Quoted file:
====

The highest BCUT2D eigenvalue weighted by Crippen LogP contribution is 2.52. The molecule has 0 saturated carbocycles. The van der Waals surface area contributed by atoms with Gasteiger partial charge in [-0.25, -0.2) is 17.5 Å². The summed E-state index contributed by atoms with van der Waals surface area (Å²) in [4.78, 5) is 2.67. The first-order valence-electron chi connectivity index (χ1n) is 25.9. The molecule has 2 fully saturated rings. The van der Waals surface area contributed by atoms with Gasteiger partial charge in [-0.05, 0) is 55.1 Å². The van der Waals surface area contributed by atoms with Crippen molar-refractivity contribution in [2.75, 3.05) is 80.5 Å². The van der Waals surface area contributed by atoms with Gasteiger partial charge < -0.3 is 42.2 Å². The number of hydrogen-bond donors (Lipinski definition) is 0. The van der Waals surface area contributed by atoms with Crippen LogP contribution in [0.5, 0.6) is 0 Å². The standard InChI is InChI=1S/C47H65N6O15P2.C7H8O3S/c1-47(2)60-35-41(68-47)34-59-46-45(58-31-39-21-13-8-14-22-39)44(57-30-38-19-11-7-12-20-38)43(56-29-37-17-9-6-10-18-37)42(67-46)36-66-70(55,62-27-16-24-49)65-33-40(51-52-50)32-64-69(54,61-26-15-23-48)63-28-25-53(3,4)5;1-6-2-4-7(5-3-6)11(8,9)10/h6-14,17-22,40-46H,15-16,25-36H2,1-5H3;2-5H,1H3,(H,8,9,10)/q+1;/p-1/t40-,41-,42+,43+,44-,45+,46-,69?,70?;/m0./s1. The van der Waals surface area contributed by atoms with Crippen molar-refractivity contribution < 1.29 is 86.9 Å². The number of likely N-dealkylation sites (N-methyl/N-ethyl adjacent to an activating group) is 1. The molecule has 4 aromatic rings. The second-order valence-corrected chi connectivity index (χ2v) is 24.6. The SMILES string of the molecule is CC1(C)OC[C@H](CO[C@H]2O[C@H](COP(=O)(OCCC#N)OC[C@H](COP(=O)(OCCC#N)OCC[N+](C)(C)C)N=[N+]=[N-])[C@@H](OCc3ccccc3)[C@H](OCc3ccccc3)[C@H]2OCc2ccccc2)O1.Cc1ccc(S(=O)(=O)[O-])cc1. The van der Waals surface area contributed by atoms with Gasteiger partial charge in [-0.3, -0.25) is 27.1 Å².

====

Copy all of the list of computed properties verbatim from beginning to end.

The highest BCUT2D eigenvalue weighted by Crippen LogP contribution is 2.52. The molecule has 0 saturated carbocycles. The van der Waals surface area contributed by atoms with Gasteiger partial charge in [-0.25, -0.2) is 17.5 Å². The summed E-state index contributed by atoms with van der Waals surface area (Å²) in [4.78, 5) is 2.67. The first-order valence-electron chi connectivity index (χ1n) is 25.9. The molecule has 2 fully saturated rings. The van der Waals surface area contributed by atoms with Gasteiger partial charge in [-0.05, 0) is 55.1 Å². The van der Waals surface area contributed by atoms with Crippen molar-refractivity contribution in [2.75, 3.05) is 80.5 Å². The van der Waals surface area contributed by atoms with Gasteiger partial charge < -0.3 is 42.2 Å². The number of hydrogen-bond donors (Lipinski definition) is 0. The van der Waals surface area contributed by atoms with Crippen LogP contribution in [0.5, 0.6) is 0 Å². The standard InChI is InChI=1S/C47H65N6O15P2.C7H8O3S/c1-47(2)60-35-41(68-47)34-59-46-45(58-31-39-21-13-8-14-22-39)44(57-30-38-19-11-7-12-20-38)43(56-29-37-17-9-6-10-18-37)42(67-46)36-66-70(55,62-27-16-24-49)65-33-40(51-52-50)32-64-69(54,61-26-15-23-48)63-28-25-53(3,4)5;1-6-2-4-7(5-3-6)11(8,9)10/h6-14,17-22,40-46H,15-16,25-36H2,1-5H3;2-5H,1H3,(H,8,9,10)/q+1;/p-1/t40-,41-,42+,43+,44-,45+,46-,69?,70?;/m0./s1. The van der Waals surface area contributed by atoms with Crippen molar-refractivity contribution < 1.29 is 86.9 Å². The number of likely N-dealkylation sites (N-methyl/N-ethyl adjacent to an activating group) is 1. The molecule has 4 aromatic rings. The second-order valence-corrected chi connectivity index (χ2v) is 24.6. The SMILES string of the molecule is CC1(C)OC[C@H](CO[C@H]2O[C@H](COP(=O)(OCCC#N)OC[C@H](COP(=O)(OCCC#N)OCC[N+](C)(C)C)N=[N+]=[N-])[C@@H](OCc3ccccc3)[C@H](OCc3ccccc3)[C@H]2OCc2ccccc2)O1.Cc1ccc(S(=O)(=O)[O-])cc1. The van der Waals surface area contributed by atoms with Gasteiger partial charge in [-0.3, -0.25) is 27.1 Å².